3

Explain how the geography of Al-Andalus made it a good place for the transfer of Muslim knowledge into Europe.
Task 3:

In 929, Abd al-Rahman III proclaimed himself Caliph, the legitimate successor of the Prophet Muhammad. He also declared Al-Andalus to be independent of the rest of the Islamic Empire. Use your maps to explain how the geography of Al-Andalus helped make possible this act of defiance by Abd al-Rahman. In other words, how did Spain’s location help Abd al-Rahman get away with his declaration of independence?
Task 4: [NOTE: This segment of the lesson is repeated as Lesson 3: Historical Maps]

Use the set of Spain maps to answer these questions about the political story of Al-Andalus. Al-Andalus reached its greatest height during the Cordoba-based Caliphate begun by Abd al-Rahman III. For most of the 900’s, Al-Andalus was unified, independent, and able to hold its own against any would-be adversaries including the Christian kingdoms to the north. But a series of civil wars among Muslim factions beginning early in the 1000’s eventually brought an end to the Caliphate. The result was the fragmentation of Al-Andalus into many “taifa” kingdoms. (Taifa is Arabic for “party” or “faction.”) At first there were as many as 60 taifa kingdoms. But constant struggles among them for land, power, and prestige gradually reduced their number as the stronger absorbed the weaker. 1. Why would the division of Al-Andalus into taifa kingdoms be an advantage to the bordering Christian kingdoms? Some taifa kingdoms fought against Christian kingdoms as well as against each other. Sometimes taifa kingdoms made alliances with their Christian neighbors in order to defend themselves against other taifas. 2. Which taifas shown on the map would most likely have both fought against and sometimes made alliances with Christian kingdoms? Explain your answer. By the late 1000’s the Muslim taifas were beginning to have trouble holding off the advances of Christian kings, especially Alfonso VI of Castile and Leon. In 1086 taifa leaders invited a North African Berber dynasty known as the Almoravids into Spain to help them defend against the Christians. 4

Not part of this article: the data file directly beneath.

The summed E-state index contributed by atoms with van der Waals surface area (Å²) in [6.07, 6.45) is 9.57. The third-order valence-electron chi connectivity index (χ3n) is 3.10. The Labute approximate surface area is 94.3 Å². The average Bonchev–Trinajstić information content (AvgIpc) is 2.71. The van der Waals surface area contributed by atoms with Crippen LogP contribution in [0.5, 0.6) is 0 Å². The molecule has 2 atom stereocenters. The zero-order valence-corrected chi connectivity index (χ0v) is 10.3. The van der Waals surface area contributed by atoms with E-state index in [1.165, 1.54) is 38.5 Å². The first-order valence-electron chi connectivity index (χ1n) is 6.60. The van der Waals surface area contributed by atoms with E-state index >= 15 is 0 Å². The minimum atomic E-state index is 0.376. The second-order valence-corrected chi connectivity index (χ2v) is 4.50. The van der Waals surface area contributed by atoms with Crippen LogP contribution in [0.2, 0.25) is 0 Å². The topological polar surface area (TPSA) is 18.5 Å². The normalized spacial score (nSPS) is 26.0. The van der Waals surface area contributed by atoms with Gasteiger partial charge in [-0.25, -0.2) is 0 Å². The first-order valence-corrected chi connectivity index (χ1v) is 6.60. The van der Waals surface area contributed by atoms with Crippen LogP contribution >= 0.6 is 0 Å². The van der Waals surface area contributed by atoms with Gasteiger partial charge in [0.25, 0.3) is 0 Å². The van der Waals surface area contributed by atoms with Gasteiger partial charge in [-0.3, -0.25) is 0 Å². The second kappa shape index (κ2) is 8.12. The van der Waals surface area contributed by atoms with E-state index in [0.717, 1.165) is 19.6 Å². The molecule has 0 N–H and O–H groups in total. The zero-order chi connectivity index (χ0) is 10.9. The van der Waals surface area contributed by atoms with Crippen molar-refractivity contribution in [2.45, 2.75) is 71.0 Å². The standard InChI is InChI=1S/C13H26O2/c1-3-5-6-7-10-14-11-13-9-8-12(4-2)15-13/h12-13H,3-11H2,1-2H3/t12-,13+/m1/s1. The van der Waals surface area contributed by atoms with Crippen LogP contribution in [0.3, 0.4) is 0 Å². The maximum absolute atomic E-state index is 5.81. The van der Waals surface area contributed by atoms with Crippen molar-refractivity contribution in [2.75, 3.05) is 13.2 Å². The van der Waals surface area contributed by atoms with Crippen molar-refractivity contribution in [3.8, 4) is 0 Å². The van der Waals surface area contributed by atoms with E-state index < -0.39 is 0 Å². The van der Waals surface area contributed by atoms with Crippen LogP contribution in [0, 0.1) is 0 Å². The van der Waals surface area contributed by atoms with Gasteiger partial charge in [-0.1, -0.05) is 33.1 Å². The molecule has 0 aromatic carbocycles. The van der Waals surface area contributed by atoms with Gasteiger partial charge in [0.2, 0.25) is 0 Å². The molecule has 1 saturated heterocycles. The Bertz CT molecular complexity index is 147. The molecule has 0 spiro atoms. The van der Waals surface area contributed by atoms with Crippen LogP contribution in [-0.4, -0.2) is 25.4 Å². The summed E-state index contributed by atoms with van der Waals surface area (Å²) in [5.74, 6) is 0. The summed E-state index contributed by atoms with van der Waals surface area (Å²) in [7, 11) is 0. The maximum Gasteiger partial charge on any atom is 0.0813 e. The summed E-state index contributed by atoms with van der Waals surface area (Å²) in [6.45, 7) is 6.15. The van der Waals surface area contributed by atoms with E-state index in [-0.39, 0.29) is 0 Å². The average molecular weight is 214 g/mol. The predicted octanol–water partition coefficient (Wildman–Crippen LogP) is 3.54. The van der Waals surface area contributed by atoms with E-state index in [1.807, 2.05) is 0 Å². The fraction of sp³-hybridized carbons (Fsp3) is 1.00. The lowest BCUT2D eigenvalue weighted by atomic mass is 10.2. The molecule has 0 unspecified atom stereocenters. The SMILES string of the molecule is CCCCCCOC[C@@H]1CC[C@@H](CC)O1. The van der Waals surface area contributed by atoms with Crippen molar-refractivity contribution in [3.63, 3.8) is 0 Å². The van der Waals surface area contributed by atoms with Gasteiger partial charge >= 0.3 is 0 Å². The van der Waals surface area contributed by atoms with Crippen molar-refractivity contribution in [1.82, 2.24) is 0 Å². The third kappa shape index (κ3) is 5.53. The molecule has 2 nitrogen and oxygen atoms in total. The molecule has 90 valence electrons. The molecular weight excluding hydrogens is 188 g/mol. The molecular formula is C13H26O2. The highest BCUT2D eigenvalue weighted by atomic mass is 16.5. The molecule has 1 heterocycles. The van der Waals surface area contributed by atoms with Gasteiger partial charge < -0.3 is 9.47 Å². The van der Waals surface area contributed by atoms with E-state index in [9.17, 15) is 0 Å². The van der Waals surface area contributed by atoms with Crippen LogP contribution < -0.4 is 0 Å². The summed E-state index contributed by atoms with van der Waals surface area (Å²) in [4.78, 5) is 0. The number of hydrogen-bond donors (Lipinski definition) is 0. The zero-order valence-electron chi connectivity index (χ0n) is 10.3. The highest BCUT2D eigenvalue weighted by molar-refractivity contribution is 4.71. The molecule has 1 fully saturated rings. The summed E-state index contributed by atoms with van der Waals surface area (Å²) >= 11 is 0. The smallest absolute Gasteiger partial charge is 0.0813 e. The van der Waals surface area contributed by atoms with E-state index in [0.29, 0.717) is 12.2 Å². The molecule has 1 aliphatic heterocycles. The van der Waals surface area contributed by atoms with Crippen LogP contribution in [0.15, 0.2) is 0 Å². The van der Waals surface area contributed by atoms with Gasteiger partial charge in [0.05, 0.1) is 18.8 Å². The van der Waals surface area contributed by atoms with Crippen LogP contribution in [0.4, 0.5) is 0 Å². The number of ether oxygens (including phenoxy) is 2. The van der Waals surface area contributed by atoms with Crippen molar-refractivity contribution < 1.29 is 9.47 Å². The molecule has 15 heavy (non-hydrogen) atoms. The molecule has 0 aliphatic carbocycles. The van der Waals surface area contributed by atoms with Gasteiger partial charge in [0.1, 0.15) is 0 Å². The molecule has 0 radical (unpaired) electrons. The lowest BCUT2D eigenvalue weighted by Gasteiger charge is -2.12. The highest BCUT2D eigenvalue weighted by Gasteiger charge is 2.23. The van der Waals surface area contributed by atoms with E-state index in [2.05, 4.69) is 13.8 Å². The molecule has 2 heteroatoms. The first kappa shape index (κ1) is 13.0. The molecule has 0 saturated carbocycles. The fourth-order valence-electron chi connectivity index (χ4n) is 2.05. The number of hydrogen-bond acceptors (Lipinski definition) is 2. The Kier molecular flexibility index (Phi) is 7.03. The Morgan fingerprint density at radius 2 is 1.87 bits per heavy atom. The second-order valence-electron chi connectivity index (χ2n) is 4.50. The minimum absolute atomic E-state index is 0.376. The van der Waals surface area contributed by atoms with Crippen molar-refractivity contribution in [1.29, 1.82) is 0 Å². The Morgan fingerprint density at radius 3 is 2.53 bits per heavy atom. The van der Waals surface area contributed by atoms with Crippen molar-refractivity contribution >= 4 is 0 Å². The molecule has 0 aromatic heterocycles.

3. What major Muslim taifa city had already fallen to the Christians when the Almoravids were asked to come help defend Spain? The Almoravids did help hold off the Christian armies. But the religiously conservative Almoravids were offended by the rich, tolerant, and diverse society they found in Spain. They soon conquered the taifas and took control of Muslim Spain for themselves. Around 1150, the Almoravids were succeeded by another even more puritanical Berber dynasty, the Almohads. Meanwhile, the Christian kingdoms continued to chip away at Muslim territory. 4. Which two major Muslim cities had fallen to the Christians by the time of Almohad rule in 1200? The strict and puritanical Almohads were unpopular with much of the native Andalusian population, whatever their religion. Many fled Almohad rule into territory held by the Christians. 5. Which Christian cities would have been most attractive to refugees from Almohad rule? Explain your answer. In 1212, the Almohads were soundly defeated by a combined Christian army at the Battle of Las Navas. The Almohads abandoned Spain and returned to North Africa. This left the much-weakened taifas on their own once more. Unable to effectively defend themselves, most of the remaining taifas were quickly overrun. 6. Which Muslim kingdom survived until 1492?

5

Climates of the Mediterranean Region
Temperature Warm Summers Cool Winters Dense Forest Wet all year Frequent light rain, fog Precipitation Natural Vegetation Agriculture Vegetables, fruits, grain crops, livestock

Climate

Marine

Mediterranean

Warm to hot Summers Cool Winters Dry summer Moderate rain in winter Moderate rain all year Forest

Citrus fruits, vegetables, Grassland, bushes, scattered trees, patches grapes/wine, olive oil, of forest nuts, grain crops, livestock Vegetables, fruits, grain crops, livestock

Subtropical

Hot, humid Summers Cool Winters

Continental

Hot, humid Summers Cold Winters

Moderate all year – snow in winter

Forest

Vegetables, fruits, grain crops, livestock

Steppe

Hot Summers Cool Winters

Dry all year with 10 to 20 inches of rain Prone to droughts Dry all year with less than 10 inches of rain Varies with elevation and location Windward = wetter

Short grassland, scrubby bushes Scattered grasses and bushes, many areas barren Varies with elevation

Drought resistant grain crops, livestock Livestock (nomadic herding), grain crops only along river valleys Varies with elevation and terrain – mainly livestock

Desert

Hot Summers Warm to Hot Winters

Highland

Varies with elevation Higher = cooler

6


								
To top